The NFL player–turned actor Terry Crews approached his first outing as a furniture designer the same way he approaches everything he does — full-on. Never mind that he’d never created a stick of furniture in the past. It was something he’d always wanted to do and, now given the chance, he was running for the end zone. “I don’t mind throwing myself out there, and if people don’t like it, it’s ok,” says Crews. “I just have to give it my best.”
From the gridiron of professional football to prime time TV to his latest gig designing The Terry Crews Collection for Bernhardt Design, few people have been as successful in one career as Terry Crews has in two — with a third now underway. At 49 years old, the former NFL defensive end and current star of FOX’s Brooklyn Nine-Nine attributes his success to his adeptness at embracing change. “If you think you’re going to do the same thing for your whole life, you’ve got another thing coming — the world is changing so fast,” he says over the phone from Los Angeles, where he lives with his wife and five kids. “You have to find a way to reinvent all the time.”
While mostly known for his acting roles and stints with the Los Angeles Rams and Philadelphia Eagles, Crews started with decidedly more artistic ambitions. A childhood obsession with comic-book art led to a scholarship to study graphic design, and a job as a courtroom sketch artist in his hometown of Flint, Michigan. “I’m probably the biggest nerd in the world,” admits Crews, whose other passions include fonts, PC gaming, Star Wars and Saul Bass–era movie posters. “Two hundred and forty pounds of nerd, that’s me,” he says with a laugh. While his art career took a backseat to football, he never stopped creating, even as a pro athlete. Crews gained a reputation as a capable portrait artist, painting likenesses of fellow NFL players for extra cash when he was between teams and taking drawing classes in his spare time.
Crews’s third act as an industrial designer came about as the result of an encounter between the former athlete and Bernhardt’s president, Jerry Helling at the Salone del Mobile, the world’s foremost luxury interior design show, in Milan. Helling was looking for designers with unconventional credentials, and Terry Crews, an enthusiastic amateur who idolized mid-century legends like Eames and Corbusier, fit the bill perfectly. “He wanted someone who was outside of that world, someone who could give a fresh approach,” says Crews, recalling his excitement at the opportunity to fulfill a lifelong dream. “And that’s what I had.”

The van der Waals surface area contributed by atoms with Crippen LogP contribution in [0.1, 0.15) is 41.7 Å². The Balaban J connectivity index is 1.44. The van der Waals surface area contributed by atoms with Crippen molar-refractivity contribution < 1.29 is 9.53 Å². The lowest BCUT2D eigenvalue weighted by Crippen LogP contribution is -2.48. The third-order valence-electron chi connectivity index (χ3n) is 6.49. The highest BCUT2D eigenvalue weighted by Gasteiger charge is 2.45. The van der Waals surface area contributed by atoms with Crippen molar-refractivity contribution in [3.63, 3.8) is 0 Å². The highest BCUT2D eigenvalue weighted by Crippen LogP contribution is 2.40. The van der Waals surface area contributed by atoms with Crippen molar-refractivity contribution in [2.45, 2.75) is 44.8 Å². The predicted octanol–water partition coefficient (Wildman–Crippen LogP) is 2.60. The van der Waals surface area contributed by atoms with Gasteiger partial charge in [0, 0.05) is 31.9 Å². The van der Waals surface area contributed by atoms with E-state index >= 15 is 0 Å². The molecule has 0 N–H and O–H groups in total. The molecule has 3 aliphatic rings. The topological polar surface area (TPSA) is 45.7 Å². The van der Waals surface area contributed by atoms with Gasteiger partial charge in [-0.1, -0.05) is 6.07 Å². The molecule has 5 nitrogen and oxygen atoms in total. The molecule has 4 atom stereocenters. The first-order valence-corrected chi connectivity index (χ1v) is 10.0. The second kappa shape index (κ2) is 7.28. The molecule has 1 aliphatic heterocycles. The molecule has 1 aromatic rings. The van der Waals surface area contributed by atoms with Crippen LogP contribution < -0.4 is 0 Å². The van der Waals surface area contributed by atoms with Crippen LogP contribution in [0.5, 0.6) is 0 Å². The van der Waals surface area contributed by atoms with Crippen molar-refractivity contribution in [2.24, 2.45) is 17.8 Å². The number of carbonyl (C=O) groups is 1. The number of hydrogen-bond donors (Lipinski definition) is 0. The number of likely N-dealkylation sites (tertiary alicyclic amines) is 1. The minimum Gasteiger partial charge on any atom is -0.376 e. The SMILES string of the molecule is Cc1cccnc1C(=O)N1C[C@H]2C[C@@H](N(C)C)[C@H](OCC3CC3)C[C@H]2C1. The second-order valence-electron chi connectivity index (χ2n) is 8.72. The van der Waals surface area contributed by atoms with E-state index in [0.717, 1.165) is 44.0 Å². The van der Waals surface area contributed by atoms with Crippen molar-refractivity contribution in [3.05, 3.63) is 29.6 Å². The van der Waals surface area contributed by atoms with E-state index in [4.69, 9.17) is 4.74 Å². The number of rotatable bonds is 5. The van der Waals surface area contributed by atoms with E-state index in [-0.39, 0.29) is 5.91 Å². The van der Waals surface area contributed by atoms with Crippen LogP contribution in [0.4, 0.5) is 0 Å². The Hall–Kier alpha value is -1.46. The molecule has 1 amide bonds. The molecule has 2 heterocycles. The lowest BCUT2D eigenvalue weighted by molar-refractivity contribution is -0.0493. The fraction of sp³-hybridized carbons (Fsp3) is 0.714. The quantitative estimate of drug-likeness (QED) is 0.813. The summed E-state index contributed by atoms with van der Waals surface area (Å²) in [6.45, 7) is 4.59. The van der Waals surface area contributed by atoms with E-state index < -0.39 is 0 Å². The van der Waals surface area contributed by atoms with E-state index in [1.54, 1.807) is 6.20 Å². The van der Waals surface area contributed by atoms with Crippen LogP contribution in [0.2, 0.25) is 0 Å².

With characteristic boldness, Crews set out to create something both fresh and timeless, a collection that could stand alongside the works of the 20th century’s greatest designers.
“When it comes to furniture, everything seems to be European,” he says of his ideation process. “I decided to come at it from a different viewpoint.” The result is a collection inspired by ancient Egyptian motifs and informed by the clean lines and simple shapes of Eames and Saarinen. The Ibis sofa takes its name — and the swooping form of its back — from the outstretched wings of the ibis bird, an Egyptian sacred symbol. The Float tables and Aire bench are inspired by pebbles along the banks of the Nile, their round edges smoothed by the river’s current. The Lilypad lounge chair, the star piece in The Terry Crews Collection, is a round-backed chair perched on an ovoid wooden table and looks very much like a flower growing from a lilypad. The design sprang from images Crews found of the hawk-faced Egyptian god Horus sitting on a water lily. “I thought, Oh my God, that’s what furniture is all about!” he says of his moment of inspiration. “When you sit down on the Lilypad chair, you’re basically like an Egyptian sky god. It kind of hit on all cylinders.”
Crews is already hard at work on his next collection for Bernhardt, due for release at New York’s International Contemporary Furniture Fair (ICFF) in 2018. He’s also got ambitions to expand into architecture, creating spaces within which his imaginative furniture can live. Another reinvention complete, Crews admits that the thing he loves most about his latest career is the same thing that got him started drawing and sketching as a kid — the idea that design, whether a comic book or a movie poster or a chair, can speak volumes. “When you see the Star Wars logo, you get the story right along with it,” he says, recalling a favourite metaphor. “I always see design as having a big narrative. That’s the thing that turns me on… It’s really about the story behind it.”
By Jeremy Freed – *This article originally appeared in INSIGHT: The Art of Living | Winter 2017
Photos: Bernhardt Design